Besides a well-stocked sake bar and generous spread of Japanese whiskies, Hashi also has a beautiful beige-toned sushi counter as its centrepiece. Run by Takahashi’s veteran sushi chef, Kondo Masayuki, the wood-panelled deli serves assorted sushi (8 pieces and 1 hand roll for $68; 12 pieces and 1 hand roll for $98), for those who prefer a counter experience.
Hashi | Address: Level 1, 46 Bukit Pasoh Road | Tel: 63278378 | Opening hours: Mon-Fri noon-2.30pm, Mon-Sat 6-11pm
Asia Grand Restaurant
Artfully prepared Cantonese seafood dishes
Embellished by a flourish of paintings and revolutionist poems dating back to integral eras of Chinese history, Asia Grand Restaurant is an eight-year-strong establishment with 12 private rooms that has evolved into somewhat of a landmark along North Bridge Road. Practising strict reverence for ancient Chinese culinary techniques, Asia Grand specialises in seafood and Cantonese cuisine.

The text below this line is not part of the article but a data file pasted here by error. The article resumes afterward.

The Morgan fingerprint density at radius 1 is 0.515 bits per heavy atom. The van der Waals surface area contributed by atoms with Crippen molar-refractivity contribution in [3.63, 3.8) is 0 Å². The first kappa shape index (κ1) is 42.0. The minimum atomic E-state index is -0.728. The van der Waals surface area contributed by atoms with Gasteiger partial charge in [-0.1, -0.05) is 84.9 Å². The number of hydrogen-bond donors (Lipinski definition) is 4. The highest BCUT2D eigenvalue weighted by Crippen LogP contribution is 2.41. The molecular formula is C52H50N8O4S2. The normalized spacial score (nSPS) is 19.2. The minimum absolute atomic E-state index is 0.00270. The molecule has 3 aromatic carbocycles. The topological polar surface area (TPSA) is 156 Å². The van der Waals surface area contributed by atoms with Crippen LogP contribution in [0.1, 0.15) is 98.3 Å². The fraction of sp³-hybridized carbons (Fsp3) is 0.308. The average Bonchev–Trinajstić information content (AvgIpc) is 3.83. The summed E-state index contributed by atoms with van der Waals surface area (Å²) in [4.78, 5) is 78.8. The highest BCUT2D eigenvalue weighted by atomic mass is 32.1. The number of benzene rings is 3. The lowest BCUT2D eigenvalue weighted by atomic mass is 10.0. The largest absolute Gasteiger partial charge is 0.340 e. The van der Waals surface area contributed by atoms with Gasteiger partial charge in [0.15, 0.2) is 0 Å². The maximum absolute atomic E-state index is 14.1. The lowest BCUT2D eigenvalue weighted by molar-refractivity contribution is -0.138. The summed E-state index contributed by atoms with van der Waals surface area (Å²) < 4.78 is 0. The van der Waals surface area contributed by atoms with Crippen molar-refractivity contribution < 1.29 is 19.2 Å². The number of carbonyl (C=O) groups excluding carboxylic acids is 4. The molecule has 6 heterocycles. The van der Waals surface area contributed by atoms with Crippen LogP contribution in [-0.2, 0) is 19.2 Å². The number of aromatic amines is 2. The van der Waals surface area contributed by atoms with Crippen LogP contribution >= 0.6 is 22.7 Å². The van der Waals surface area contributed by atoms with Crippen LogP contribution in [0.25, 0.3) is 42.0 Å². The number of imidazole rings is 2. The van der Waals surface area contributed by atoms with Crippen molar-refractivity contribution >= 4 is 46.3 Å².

Carefully crafted Canton-style dumplings are a treat to both the eyes and the palate. Slippery-skinned poached dumplings of prawn, pork and vegetables ($4.80) breaks open to gratify with an assortment of sour and mildly spicy flavours.
The restaurant’s eclectic dim sum offerings are the brainchild of veteran chef Danny Sin, who was cooking for the who’s who of Hong Kong for 20 years, before relocating to Singapore eight years ago. He spent the majority of his previous life honing his Cantonese techniques in Tsui Hang Village Restaurant – an old icon along Tsim Sha Tsui.
Now happily relocated to Singapore, he couples his classical training and experienced taste buds to create delights like his shrimp rolls with mango ($5.20), which uses the tang of mango to put its shrimp’s flavour in an appetisingly new perspective.
Chef Sin aces the roast crispy pork ($12) with a thick layer of crispy skin topping succulent chunky meat that retains its natural sweetness and moisture.While red meats like his lamb chop ($17) are delivered tender and light, his sea perch fillet ($17) is the highlight: the creaminess of this cod-like, albeit whiter and rarer species of ocean fish is balanced with a sweet sauce that he specially prepares, aloft a bed of egg whites.
Asia Grand Restaurant | Address: 331 North Bridge Road, #01-02 Odeon Towers | Tel: 68870010 | Opening hours: Mon-Sat 11.30am -2.30pm, 6.30-10.30pm; Sun & public holidays 10am-2.30pm, 6-10.30pm
Authentic Shunde cuisine